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In re Guardianship of Hurst

Court of Appeals of Indiana

October 10, 2017

In the Matter of the Guardianship of Nathaniel C. Hurst, A Minor,
v.
Nathaniel C. Hurst, Appellee-Plaintiff. Centier Bank and Centier Bank, Personal Representative of the Estate of Luanne Hurst, Appellant-Defendant,

         Appeal from the Lake Superior Court The Honorable Nanette R. Raduenz, Special Judge Trial Court Cause No. 45D06-0404-GU-56

          ATTORNEY FOR APPELLANT Alissa Kohlhoff Kohlhoff Law P.C. Valparaiso, Indiana

          ATTORNEY FOR APPELLEE Rebecca L. Billick Billick Mediation & Family Law Valparaiso, Indiana

          Robb, Judge.

         Case Summary and Issue

         [¶1] Centier Bank ("Bank") appeals the trial court's denial of its motion for summary judgment in Nathaniel Hurst's action against it and Patrick and Michelle Hurst (the "Hursts"), wherein Nathaniel alleges he suffered damages as a result of fraudulent acts committed by the Bank during its administration of Nathaniel's mother's estate and by the Hursts during their guardianship of Nathaniel's estate. The Bank raises two issues for our review, which we consolidate and restate as whether the trial court erred in denying the Bank's motion for summary judgment. Concluding the trial court did not err, we affirm.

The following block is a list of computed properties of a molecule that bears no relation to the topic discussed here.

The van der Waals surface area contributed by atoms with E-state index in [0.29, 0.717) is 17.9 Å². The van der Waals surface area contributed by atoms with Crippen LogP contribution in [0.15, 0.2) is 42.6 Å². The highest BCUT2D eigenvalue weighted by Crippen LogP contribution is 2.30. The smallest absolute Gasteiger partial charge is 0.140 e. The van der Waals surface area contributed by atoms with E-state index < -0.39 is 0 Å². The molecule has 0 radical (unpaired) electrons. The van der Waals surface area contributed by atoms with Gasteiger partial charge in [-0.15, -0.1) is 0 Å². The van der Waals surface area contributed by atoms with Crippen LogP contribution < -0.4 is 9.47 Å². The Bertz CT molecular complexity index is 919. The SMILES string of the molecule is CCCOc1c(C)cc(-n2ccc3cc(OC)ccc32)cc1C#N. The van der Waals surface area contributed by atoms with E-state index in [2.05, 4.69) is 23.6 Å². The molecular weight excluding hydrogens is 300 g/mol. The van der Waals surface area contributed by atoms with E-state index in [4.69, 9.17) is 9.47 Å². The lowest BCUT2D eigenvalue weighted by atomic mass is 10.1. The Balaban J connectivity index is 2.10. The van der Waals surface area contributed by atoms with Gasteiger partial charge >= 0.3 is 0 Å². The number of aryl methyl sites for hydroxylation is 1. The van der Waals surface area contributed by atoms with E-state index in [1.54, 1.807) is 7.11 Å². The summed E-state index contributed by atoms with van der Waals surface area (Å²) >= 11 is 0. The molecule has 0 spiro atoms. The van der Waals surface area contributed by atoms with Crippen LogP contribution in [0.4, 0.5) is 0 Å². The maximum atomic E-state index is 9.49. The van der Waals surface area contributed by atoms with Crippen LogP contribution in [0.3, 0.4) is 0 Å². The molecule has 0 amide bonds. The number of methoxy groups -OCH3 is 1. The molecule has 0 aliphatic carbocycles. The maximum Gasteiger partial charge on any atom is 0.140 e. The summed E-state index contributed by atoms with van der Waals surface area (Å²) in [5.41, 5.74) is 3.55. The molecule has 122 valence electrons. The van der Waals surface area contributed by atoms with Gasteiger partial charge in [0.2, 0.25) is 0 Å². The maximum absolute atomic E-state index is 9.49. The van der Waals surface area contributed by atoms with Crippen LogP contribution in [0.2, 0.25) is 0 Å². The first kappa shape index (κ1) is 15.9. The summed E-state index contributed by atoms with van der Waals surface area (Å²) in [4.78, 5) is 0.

Facts and Procedural History

         [¶2] In 2004, Luanne Hurst ("Mother"); her eight-year-old son, Nathaniel; and her boyfriend, Robert Suarez, lived in Mother's house in Lake County, Indiana. In March 2004, Mother passed away, leaving Nathaniel as her sole heir. Thereafter, Suarez was appointed personal representative of Mother's estate and guardian of Nathaniel's person; the Hursts, as Nathaniel's aunt and uncle, were appointed guardians of Nathaniel's estate.

         [¶3] In March 2005, the Hursts filed an accounting showing the value of Nathaniel's estate was approximately $72, 000.00. In November 2005, the Hursts moved the trial court to remove Suarez as personal representative of Mother's estate and to appoint the Bank, which the trial court granted. Thereafter, the Hursts and the Bank were represented by the same attorney and the administration of Mother's estate was unsupervised. In March 2006, the Bank evicted Suarez, and in turn, Nathaniel from Mother's house. The Bank filed an accompanying affidavit swearing the estimated value of Mother's real estate at the time was $94, 000.00. In November 2008, the Bank moved to close Mother's estate and filed a closing statement evidencing the liquidation of Mother's assets and payments made by the Bank on behalf of Mother. The closing statement details the Bank, in its capacity as personal representative, disbursed to itself approximately $57, 000.00 of Mother's assets; approximately $7, 000.00 to Patrick Hurst, individually; and approximately $1, 750.00 to the Hursts as guardians of Nathaniel's estate. A copy of the closing statement was sent to the Hursts, who did not object. On April 29, 2009, the trial court ordered Mother's estate closed.